Friday, October 07, 2022

It's time

I am wistful about my career ending on October 27, but I'm not sorry. It simply must be done on my agency's timeline, not mine, because I have 18 years there. In advertising we don't have a union, and in Illinois, retirement is tantamount to quitting. If I were to simply retire, I would leave 19 weeks of severance on the table. That's more than 4 months pay. I can't afford to walk away from that. The longer I put off collecting Social Security, the more I receive. 

I am not happy at my job. I don't approve of the way our clients are treated. I identify completely with my clients, but I work for agency management. It's the agency who pays me. I understand that with my attitude, and with the departure of my client, it's time to go.


If money were no object, I would have retired back in January, when my boss Aaron left. He was a breath of fresh air. We were aligned in our approach to the job and to our teammates. But upper management and my new boss are completely different. I don't approve of them. Being as judgey as I am is not good -- not for me, not for them, and not for the work. So it's time.

But money is an object. Or, to be more precise, benefits are. I'm in the middle of expensive dental work and I just had a lithotripsy performed (see post below). I will be eligible for Medicare in a matter of weeks (November 1) but I don't want to switch insurance carriers midstream, as they say.

In the 18 years I was here, I've done some work I'm proud of. Even better for me personally, I've fought the good fight. I tried to be the voice of my client in the room. When many others were arguing for bigger, more outrageous, more audacious ideas, I was the one who said, "Wait! This may win us awards, but how does it move the client's business along?" Sometimes smaller, more conservative, tried-and-true was the better, more cost efficient bet. 

In closing, I invoke Joe Maddon. When he and the Cubs parted ways after the 2019 season, after 5 seasons, during which he managed my heroes in Cubbie blue to 4 playoff appearances and one incredibly glorious World Series, Joe said, "There's nothing to bemoan or lament. It's just time. It's been fabulous."


Thursday: Let's talk about the hospital

The good people at Rush say my lithotripsy was a success. I'm not remotely comfortable right now, so you can't prove it by me. Of course, the procedure was just over 24 hours ago and I still have a stent. About half the patients who get one after a urological procedure will have stent pain. I feel all the time like I have to pee, and there's a stinging. It's as though I traded one pain for another, though they assure me this is to be expected. After all, my kidney stone was pulverized and I'm passing bits of it. The stent comes out Sunday morning. I live for Sunday morning.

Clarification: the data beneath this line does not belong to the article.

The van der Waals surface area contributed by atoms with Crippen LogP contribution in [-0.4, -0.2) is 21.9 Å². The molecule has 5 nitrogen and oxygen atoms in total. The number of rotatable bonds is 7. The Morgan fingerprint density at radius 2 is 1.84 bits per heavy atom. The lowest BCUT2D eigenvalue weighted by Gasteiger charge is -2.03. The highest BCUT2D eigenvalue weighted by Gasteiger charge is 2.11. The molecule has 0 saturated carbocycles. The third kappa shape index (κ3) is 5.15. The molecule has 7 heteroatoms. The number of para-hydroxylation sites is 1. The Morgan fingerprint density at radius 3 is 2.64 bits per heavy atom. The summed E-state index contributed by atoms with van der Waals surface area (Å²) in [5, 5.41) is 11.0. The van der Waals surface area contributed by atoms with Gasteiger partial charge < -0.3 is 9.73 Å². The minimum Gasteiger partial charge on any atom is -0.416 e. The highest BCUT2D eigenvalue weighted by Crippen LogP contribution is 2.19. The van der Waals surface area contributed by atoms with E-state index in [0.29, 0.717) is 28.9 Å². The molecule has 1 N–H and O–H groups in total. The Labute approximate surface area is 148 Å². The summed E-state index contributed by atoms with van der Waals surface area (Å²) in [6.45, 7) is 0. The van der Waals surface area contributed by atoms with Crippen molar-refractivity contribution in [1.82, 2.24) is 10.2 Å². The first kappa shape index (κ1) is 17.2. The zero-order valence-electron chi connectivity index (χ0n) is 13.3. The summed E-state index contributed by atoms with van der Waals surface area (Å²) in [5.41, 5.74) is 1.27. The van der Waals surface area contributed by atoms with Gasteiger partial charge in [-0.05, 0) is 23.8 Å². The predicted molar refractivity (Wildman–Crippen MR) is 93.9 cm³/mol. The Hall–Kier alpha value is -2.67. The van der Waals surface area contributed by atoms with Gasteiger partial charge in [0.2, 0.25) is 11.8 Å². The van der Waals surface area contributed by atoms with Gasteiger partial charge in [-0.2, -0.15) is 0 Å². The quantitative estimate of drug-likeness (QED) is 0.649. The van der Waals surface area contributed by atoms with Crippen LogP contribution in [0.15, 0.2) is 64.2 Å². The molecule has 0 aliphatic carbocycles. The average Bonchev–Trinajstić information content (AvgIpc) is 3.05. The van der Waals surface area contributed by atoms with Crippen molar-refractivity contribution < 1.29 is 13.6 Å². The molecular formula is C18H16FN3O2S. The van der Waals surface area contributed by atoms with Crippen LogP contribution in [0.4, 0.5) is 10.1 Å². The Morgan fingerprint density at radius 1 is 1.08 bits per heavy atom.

I wish I had gotten my anesthesiologist's name because I was pretty hard on him. He responded with great sensitivity. You see, he wanted to give me an epidural. If you read this humble blog regularly, you will remember that last month, my favorite-most ball player had an epidural and it went poorly. "Epidural" is the last word I wanted to hear.

"Anthony Rizzo is a strong 32-year old man and it went badly," I said. "I'm a sick 64-year-old woman. Why should I expect a better outcome?"

He walked me through it. I won't repeat his explanation since I might get it wrong -- and really, who needs more medical misinformation out there (remember Trump and hydroxychloroquine?) -- but it satisfied me. Then the anesthesiologist said he could tell I was nervous, but that he went into this specialty help and make me more comfortable. He said he he's met Anthony Rizzo because he volunteers his time at Lurie Children's Hospital, which Rizz supports through his foundation. I asked the anesthesiologist is I'm easier or tougher than the pediatric cancer patients. He smiled and said, "Tougher, because you ask tougher questions."

After the procedure, when I was still mostly out of it -- my eyes weren't even open -- he whispered to me, "Gal? Can you hear me? You may have a headache, but it won't be like Rizzo's." It made me happy that the first name I heard as I regained consciousness was Rizz's.

And the epidural was fine. It took me a while to shake it off, and it was weird to be looking at my feet and unable to move them, but eventually the numbness wore off and I was able to go home.

While I was waiting for discharge, I checked my phone. At 10:45 AM, the head of HR sent me a message, wanting to know why I hadn't accepted her meeting invitation. The head of HR doesn't know me. We could be alone together in the elevator and while she'd say hi, she couldn't tell you my name. There is only one reason why she wanted to meet with me.

I was, effectively, canned while I was in the Recovery Room. I think I have the most advertising-y advertising agency story ever.

My friend John was downstairs outside the hospital lobby Starbucks, waiting for me. We were quite a pair -- he with his cane and me in a wheelchair! He put me in an Uber, and I was happy to go home. Now if only I could lose the stent!